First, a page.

The Imperious Illusionist


In the next post I’ll focus on the facts and functions of the “wounds” suffered by a large percentage of young men in our society.  Not physical damage, but injuries of the heart and mind that function as “spiritual cautery knives” – cutting deep into their confidence and searing their soul to stifle confidence, initiative, and performance.  


Today, however, I want to concentrate on the Imperious Illusionist – the one who wounds by diverting our attention from God’s invitations, and distorting reality to distract us with synthetic stories of current events.  I’m speaking obviously of the master deceiver and our arch Enemy – Satan.


Illusionists make a living by distracting our attention.  By definition they don’t perform magic or the supernatural; their goal is to deceive us and distract our attention from what is really happening…

I once attended a performance by one of the world’s premier Illusionists.  After a few acts I was convinced I knew how he was fooling the audience.  I described the idea to my companions as we walked to the car, all of whom immediately disagreed.   A few years later I sat next to a fascinating individual on a flight who served for ten years as personal assistant to another of the world’s great illusionists.  I told him about the show and asked him if Illusionists ever used “plants” in the audience; actors who appeared as random volunteers but were actually permanent members of the show.


The man’s jaw dropped as he looked around to determine who was listening to our conversation.  It was like I had violated national security.  He nodded and then described the role of what was known in the industry as “Confederates”.  He told me how all illusions are built on simple but brilliant distractions, trade secrets that if made public would end the career of most of the major performers.  It reminded me of something Sherlock Holmes would say to Dr. Watson after describing to a client how he ascertained his observations – then hearing the client laugh at the simplicity of the method.  Holmes would turn to Watson with disgust and state, “Omni ignotum pro magnifico,” a Latin phrase that means, “Everything is made common upon explanation”.


The key to watching Illusionists, of course, is to constantly remember that they are creating illusions – not reality.  The left side of our brains short circuit when we watch the improbable.  We think, “This can’t be happening, but it’s happening.”  The same holds true when we encounter circumstances orchestrated by THE Illusionist.  He wants us to see a lost job, a rejected college application, a distanced relationship, or a broken bone as an inconvenient hindrance to our objectives – something we need to control and overcome (or worse – escape, more later); when in fact it is God’s protection to point us in a different direction.  Satan wants us to see a dejected individual sitting next to us on a plane as a potential “ear bender” during a long flight, when in fact it’s God’s invitation to nudge someone a step closer to the Kingdom.  We will be fooled and our hearts distracted if our radar settings are anything less than Defcon 1.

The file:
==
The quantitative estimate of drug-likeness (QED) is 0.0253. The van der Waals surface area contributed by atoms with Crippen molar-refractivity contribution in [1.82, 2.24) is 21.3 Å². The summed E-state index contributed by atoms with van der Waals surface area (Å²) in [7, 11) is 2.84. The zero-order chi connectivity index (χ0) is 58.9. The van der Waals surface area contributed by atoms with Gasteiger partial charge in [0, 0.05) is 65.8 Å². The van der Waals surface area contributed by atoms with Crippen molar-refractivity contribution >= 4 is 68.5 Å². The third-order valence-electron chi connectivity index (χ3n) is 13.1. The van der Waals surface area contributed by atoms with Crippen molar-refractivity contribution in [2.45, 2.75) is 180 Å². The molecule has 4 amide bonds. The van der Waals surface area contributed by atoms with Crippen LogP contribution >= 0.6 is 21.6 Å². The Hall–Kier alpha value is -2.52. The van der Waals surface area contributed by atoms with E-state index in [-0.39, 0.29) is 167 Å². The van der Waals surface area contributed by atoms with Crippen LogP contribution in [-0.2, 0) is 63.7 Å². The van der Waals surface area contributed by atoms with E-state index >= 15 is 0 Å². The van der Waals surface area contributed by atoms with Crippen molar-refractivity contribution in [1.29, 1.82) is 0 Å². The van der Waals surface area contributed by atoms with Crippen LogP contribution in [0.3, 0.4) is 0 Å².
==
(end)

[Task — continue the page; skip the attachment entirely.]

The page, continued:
Our Enemy also uses Confederates as part of his brilliant illusions.  The Bible describes his army of demons who work behind the scenes to tempt and discourage us.  In Teknon and the CHAMPION Warriors, those Confederates (to Poneros, the master enemy) are represented by two villains, Magos and Scandalon:

Satan is the Imperious Illusionist who desires more than anything else to distract us from the truth of God’s word so that we distrust His provision and direction in our lives.  When we and our young men embrace Satan’s facades; when we allow ourselves to move away from God and buy in to the illusions of our Enemy’s temptations, we suffer wounds that only God through time can heal. 


Imagine that you are a member of the audience watching the Imperious Illusionist perform his tricks on stage.  Look carefully – do you see where he is distracting and deceiving you, members of your family, or your friends?


2 Responses to The Imperious Illusionist

  1. rahkyt says:

    What an interesting idea and one that must find resonance not only in Christianity, but across the spectrum of spiritual belief systems. Opposition never occurs in a vacuum, and collaboration often occurs at the level of conscious intent, even if not apparent on the “surface of things”.

    I remember as a Boy Scout in the 5th Grade, we had our annual dinner. There was a magician involved, and during the course of the show, my father was one who was called up to participate in a “magic trick”. My father ended up being the “dupe” in the trick, since the magician pulled his shirt off even though my father was wearing a jacket over it.

    Afterwards, Pops told me that he had been approached before the show and the scene “set up” so that he ended up being a “Confederate”, although not a permanent one.

    There are many who call themselves “spiritual’ today, who are “confederates”, but not of the “side” that they profess themselves to be.

    As above, so below, hm?

  2. […] According to Crabb, and Admiral Stockdale for that matter, that’s a illusion from the Imperious Illusionist himself.  Life may not get better HERE, but it will THERE.  Life, even life difficulty and pain […]

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